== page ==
The only real preparation comes in during a short phase of preliminary research. What we found for that tour was that the significance of the Great Lakes is staggering. According to the Great Lakes Information Network, an informational clearinghouse on the Great Lakes group supported by U.S. and Canadian governmental agencies and various civic-minded organizations, the five lakes contain:
- One-fifth of the world’s fresh surface water (only the polar ice caps and Lake Baikal in Siberia contain more); 95 percent of the U.S. supply; 84 percent of the surface water supply in North America. Spread evenly across the continental U.S., the Great Lakes would submerge the country under about 9.5 feet of water.
- More than 94,000 square mile of water (larger than the states of New York, New Jersey, Connecticut, Rhode Island, Massachusetts, Vermont, and New Hampshire combined, or about 23 percent of the province of Ontario). About 295,000 square miles in the watershed (the area where all the rivers and streams drain into the lakes).
- The Great Lakes shoreline is equal to almost 44 percent of the circumference of the earth, and Michigan’s Great Lakes coast totals 3,288 mi more coastline than any state but Alaska.
See why we wanted to experience the whole shoreline?
After the preliminary research convinces us to visit an area or region, it’s time for the planning phase. It’s a very short process. That’s because the first thing we do in planning a trip is pretty much the last thing. We agree on a route. And that’s about it.
I generally have an idea where I’d like to end the day but more often than not, we don’t make a reservation. This really upsets a lot of the detail-oriented people. But because those winds of curiosity often lead us to the unexpected, we often find that we are not where I thought we’d be to spend the night.
We’ve forfeited way too many overnight reservation fees that had to be paid in advance because of such things.
So instead of the stress of having to be somewhere at a certain time, we go with the flow and stop when we want to stop, where we want to stop. At the worst, if all the local campgrounds are filled, there’s always a Walmart or Cracker Barrel or some other such business that welcomes overnight parking by RVers. Or a state or national forest where we can boondock in dispersed camping areas.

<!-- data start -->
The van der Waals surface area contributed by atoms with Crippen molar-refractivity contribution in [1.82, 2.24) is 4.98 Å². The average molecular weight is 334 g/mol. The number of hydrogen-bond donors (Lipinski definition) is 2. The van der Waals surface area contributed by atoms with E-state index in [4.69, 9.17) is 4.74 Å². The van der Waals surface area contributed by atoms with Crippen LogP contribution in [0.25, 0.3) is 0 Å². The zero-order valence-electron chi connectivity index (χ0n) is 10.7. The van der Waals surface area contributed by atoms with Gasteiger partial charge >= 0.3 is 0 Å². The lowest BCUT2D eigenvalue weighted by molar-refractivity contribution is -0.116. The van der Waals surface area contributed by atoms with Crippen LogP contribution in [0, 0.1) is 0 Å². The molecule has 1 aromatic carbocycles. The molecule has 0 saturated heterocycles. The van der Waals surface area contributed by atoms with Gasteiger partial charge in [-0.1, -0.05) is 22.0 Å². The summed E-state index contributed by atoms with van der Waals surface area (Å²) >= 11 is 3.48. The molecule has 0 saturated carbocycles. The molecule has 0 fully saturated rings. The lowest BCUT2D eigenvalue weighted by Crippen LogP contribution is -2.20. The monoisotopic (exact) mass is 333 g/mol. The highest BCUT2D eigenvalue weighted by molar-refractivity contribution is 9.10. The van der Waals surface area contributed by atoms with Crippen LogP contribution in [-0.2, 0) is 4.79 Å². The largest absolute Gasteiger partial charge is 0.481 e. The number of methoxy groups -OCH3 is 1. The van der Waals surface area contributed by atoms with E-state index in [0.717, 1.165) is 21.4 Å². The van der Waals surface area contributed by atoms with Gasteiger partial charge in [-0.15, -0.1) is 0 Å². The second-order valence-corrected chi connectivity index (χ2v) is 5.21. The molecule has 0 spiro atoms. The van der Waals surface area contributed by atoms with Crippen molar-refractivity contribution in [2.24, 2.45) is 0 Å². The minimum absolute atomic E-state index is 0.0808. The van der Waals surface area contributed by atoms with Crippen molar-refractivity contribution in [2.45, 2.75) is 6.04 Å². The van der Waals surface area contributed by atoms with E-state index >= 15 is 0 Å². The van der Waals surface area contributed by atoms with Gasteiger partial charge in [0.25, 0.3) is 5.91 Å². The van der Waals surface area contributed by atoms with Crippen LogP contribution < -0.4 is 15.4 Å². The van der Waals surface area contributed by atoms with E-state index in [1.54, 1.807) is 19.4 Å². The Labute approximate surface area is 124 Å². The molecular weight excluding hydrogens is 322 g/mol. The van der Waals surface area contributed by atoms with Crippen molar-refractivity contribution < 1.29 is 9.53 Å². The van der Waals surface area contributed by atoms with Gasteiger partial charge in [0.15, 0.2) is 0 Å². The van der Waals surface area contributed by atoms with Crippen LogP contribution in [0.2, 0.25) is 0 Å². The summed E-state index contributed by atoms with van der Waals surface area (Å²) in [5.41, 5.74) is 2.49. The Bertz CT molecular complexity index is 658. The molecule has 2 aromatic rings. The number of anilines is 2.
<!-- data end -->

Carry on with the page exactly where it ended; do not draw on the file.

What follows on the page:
We also try to take state or county roads instead of four-laned highways or the interstates. That’s where all the good stuff is, off on those back roads. We’ve learned to watch the welcome signs in the little towns and villages as we pass them. Usually, as in Le Roy, NY and that Jell-O museum, town fathers boast about whatever it is they are most proud of and attach it to the city limits sign.
We talk to the locals at restaurants and gas stations and campgrounds, usually saying “what should we see while we’re in the area?”
We also pick up the guidebooks tourist agencies distribute at campgrounds and restaurants.
Thanks to technology and us always being wired as we travel, our greatest source of info is the Internet. As I drive, Jennifer does a search on the town ahead or the area we’re in.
As we drove through Erie, PA the other day, her net search revealed there was an epic “Battle of Lake Erie” in the War of 1812 where Oliver Hazard Perry of the U.S. Navy and his crew of 557 brave patriots defeated the British fleet. That detoured us to the town’s amazing Presque Isle State Park, a huge peninsula that juts out to the lake and boasts, besides numerous beaches and picnic spots, a monument to Perry, who built his fleet in Erie.
So that’s our serendipity travel style: Free and Easy, and always subject to change. It works for us.
If you want to see how that trip played out, here’s a link to my YouTube videos of the Great Lakes Shoreline Tour.